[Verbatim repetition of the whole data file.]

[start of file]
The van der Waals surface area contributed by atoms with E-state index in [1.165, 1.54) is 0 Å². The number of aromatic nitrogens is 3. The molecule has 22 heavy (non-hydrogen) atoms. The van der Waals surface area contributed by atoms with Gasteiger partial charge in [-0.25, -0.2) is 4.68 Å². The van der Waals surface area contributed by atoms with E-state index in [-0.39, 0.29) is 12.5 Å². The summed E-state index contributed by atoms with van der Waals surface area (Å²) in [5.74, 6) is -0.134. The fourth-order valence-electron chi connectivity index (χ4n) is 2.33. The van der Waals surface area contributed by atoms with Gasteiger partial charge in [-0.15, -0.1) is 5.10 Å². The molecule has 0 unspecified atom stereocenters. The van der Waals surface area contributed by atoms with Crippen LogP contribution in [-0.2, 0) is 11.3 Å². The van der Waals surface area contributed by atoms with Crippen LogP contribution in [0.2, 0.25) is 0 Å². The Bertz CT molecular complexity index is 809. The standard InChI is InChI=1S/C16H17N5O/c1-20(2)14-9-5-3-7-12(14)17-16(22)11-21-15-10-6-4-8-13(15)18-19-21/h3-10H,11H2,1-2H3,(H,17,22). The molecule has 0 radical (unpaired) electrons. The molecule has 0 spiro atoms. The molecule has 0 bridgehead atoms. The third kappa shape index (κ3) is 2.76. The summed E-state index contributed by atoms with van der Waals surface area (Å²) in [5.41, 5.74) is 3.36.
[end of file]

The van der Waals surface area contributed by atoms with E-state index in [1.165, 1.54) is 0 Å². The number of aromatic nitrogens is 3. The molecule has 22 heavy (non-hydrogen) atoms. The van der Waals surface area contributed by atoms with Gasteiger partial charge in [-0.25, -0.2) is 4.68 Å². The van der Waals surface area contributed by atoms with E-state index in [-0.39, 0.29) is 12.5 Å². The summed E-state index contributed by atoms with van der Waals surface area (Å²) in [5.74, 6) is -0.134. The fourth-order valence-electron chi connectivity index (χ4n) is 2.33. The van der Waals surface area contributed by atoms with Gasteiger partial charge in [-0.15, -0.1) is 5.10 Å². The molecule has 0 unspecified atom stereocenters. The van der Waals surface area contributed by atoms with Crippen LogP contribution in [-0.2, 0) is 11.3 Å². The van der Waals surface area contributed by atoms with Crippen LogP contribution in [0.2, 0.25) is 0 Å². The Bertz CT molecular complexity index is 809. The standard InChI is InChI=1S/C16H17N5O/c1-20(2)14-9-5-3-7-12(14)17-16(22)11-21-15-10-6-4-8-13(15)18-19-21/h3-10H,11H2,1-2H3,(H,17,22). The molecule has 0 radical (unpaired) electrons. The molecule has 0 spiro atoms. The molecule has 0 bridgehead atoms. The third kappa shape index (κ3) is 2.76. The summed E-state index contributed by atoms with van der Waals surface area (Å²) in [5.41, 5.74) is 3.36.